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Peace, alternatives to violence

In former Soviet Union countries, as everywhere else around the world, there is a need to help people deal with conflict in constructive and non-violent ways. We promote projects that educate in nonviolence, and mediate between disputes, in line...

Prisoners and justice

Quakers have a long history of working for the humane treatment of prisoners, and promoting justice and reconciliation. In Russia and Ukraine, as elsewhere in the world, we support work that aims to enhance these causes. Prison Visiting The...

Mental health

Ever since William Tuke opened “The Retreat” in 1796, mental health has been a Quaker concern.  Located in York (UK), The Retreat was the first mental hospital to pioneer humane methods for treatment of the mentally ill. Friends House...

Orphans and disadvantaged kids

Orphans can have a hard time in Russia.  Brought up in institutions, they often lack both education and the social skills to survive in the outside world, after they grow up and “graduate” out of the orphanage. Life is...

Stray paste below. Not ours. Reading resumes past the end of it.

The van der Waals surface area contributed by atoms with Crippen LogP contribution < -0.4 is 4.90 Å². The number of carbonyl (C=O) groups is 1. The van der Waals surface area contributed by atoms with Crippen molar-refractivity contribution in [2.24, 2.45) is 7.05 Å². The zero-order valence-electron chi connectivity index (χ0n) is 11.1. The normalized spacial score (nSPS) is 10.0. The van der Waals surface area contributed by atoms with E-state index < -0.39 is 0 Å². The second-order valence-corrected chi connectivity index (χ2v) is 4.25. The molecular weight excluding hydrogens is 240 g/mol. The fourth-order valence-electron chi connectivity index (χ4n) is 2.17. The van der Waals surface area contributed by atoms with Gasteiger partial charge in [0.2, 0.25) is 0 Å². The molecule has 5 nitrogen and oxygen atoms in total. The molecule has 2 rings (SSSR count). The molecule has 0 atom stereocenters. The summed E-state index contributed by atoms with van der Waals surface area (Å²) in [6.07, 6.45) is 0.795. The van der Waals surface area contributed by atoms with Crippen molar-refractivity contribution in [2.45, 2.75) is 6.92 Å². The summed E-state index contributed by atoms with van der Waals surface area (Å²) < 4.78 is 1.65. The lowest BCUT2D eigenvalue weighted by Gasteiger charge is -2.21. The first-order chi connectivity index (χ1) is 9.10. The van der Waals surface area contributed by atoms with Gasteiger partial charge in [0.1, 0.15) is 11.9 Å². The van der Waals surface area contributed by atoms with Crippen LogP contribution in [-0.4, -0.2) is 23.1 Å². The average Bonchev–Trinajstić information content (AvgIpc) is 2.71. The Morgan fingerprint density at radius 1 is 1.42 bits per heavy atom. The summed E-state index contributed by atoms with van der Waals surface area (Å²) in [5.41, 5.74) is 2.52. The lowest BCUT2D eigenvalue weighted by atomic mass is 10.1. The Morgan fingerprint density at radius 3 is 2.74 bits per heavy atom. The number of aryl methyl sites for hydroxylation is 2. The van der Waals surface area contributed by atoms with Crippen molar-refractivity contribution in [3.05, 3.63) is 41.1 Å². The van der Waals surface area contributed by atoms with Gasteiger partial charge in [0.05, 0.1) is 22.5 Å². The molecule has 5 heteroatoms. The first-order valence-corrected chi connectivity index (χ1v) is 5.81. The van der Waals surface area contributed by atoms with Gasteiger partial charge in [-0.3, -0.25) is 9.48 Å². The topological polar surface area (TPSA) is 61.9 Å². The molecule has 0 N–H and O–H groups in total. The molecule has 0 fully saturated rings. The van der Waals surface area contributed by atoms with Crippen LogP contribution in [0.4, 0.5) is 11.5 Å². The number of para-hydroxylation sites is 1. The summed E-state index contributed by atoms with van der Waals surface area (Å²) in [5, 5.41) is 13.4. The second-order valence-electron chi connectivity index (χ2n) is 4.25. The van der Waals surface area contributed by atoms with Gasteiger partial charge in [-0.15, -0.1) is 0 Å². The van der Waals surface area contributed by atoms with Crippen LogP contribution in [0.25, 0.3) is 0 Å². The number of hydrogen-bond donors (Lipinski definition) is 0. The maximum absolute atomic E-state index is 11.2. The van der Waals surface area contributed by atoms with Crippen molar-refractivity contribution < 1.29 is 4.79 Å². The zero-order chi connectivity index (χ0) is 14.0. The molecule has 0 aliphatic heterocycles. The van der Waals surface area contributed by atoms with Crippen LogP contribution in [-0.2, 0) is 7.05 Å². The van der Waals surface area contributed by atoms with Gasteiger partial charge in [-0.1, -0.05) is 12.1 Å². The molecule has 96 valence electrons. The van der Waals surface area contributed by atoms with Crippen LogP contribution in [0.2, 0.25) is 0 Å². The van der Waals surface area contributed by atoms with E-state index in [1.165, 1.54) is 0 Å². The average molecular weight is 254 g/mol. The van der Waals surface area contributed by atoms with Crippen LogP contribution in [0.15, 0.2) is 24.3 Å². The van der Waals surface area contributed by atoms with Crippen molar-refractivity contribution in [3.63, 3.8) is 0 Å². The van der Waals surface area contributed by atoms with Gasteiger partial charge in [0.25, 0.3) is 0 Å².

Refugees and homeless

By 2017 Russia had over 220,000 asylum seekers plus several millions of other migrants from central Asia and beyond.  Unofficial statistics estimate 50,000 children of migrants and refugees live in Moscow and its suburbs.  And like other big cities,...

Supporting pacifists

Conscientious objection to military service was illegal in the Soviet Union.  It was legalised in Russia in 2004, and objectors can do “alternative service” in civilian roles instead of serving in the army.  Unfortunately many local authorities and draft...